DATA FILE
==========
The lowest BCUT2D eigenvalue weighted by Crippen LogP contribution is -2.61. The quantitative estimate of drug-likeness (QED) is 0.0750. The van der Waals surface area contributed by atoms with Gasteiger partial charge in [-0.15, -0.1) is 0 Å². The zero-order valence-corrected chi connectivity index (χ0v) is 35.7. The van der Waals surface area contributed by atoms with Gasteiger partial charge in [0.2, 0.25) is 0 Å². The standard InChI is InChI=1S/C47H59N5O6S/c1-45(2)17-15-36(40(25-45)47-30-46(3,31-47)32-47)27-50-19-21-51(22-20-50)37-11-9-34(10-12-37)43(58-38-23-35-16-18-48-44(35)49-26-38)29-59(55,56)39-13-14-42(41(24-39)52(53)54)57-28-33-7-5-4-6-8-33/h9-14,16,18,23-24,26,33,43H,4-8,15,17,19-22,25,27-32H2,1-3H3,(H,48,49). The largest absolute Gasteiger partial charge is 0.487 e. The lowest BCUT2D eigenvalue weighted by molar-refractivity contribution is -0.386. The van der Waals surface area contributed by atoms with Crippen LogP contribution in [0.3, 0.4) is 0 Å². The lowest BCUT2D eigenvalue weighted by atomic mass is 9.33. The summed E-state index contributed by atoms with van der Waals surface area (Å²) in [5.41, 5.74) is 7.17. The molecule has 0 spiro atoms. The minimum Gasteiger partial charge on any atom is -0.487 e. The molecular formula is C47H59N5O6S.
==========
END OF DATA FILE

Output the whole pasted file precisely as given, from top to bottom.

The lowest BCUT2D eigenvalue weighted by Crippen LogP contribution is -2.61. The quantitative estimate of drug-likeness (QED) is 0.0750. The van der Waals surface area contributed by atoms with Gasteiger partial charge in [-0.15, -0.1) is 0 Å². The zero-order valence-corrected chi connectivity index (χ0v) is 35.7. The van der Waals surface area contributed by atoms with Gasteiger partial charge in [0.2, 0.25) is 0 Å². The standard InChI is InChI=1S/C47H59N5O6S/c1-45(2)17-15-36(40(25-45)47-30-46(3,31-47)32-47)27-50-19-21-51(22-20-50)37-11-9-34(10-12-37)43(58-38-23-35-16-18-48-44(35)49-26-38)29-59(55,56)39-13-14-42(41(24-39)52(53)54)57-28-33-7-5-4-6-8-33/h9-14,16,18,23-24,26,33,43H,4-8,15,17,19-22,25,27-32H2,1-3H3,(H,48,49). The largest absolute Gasteiger partial charge is 0.487 e. The lowest BCUT2D eigenvalue weighted by molar-refractivity contribution is -0.386. The van der Waals surface area contributed by atoms with Crippen LogP contribution in [0.3, 0.4) is 0 Å². The lowest BCUT2D eigenvalue weighted by atomic mass is 9.33. The summed E-state index contributed by atoms with van der Waals surface area (Å²) in [5.41, 5.74) is 7.17. The molecule has 0 spiro atoms. The minimum Gasteiger partial charge on any atom is -0.487 e. The molecular formula is C47H59N5O6S.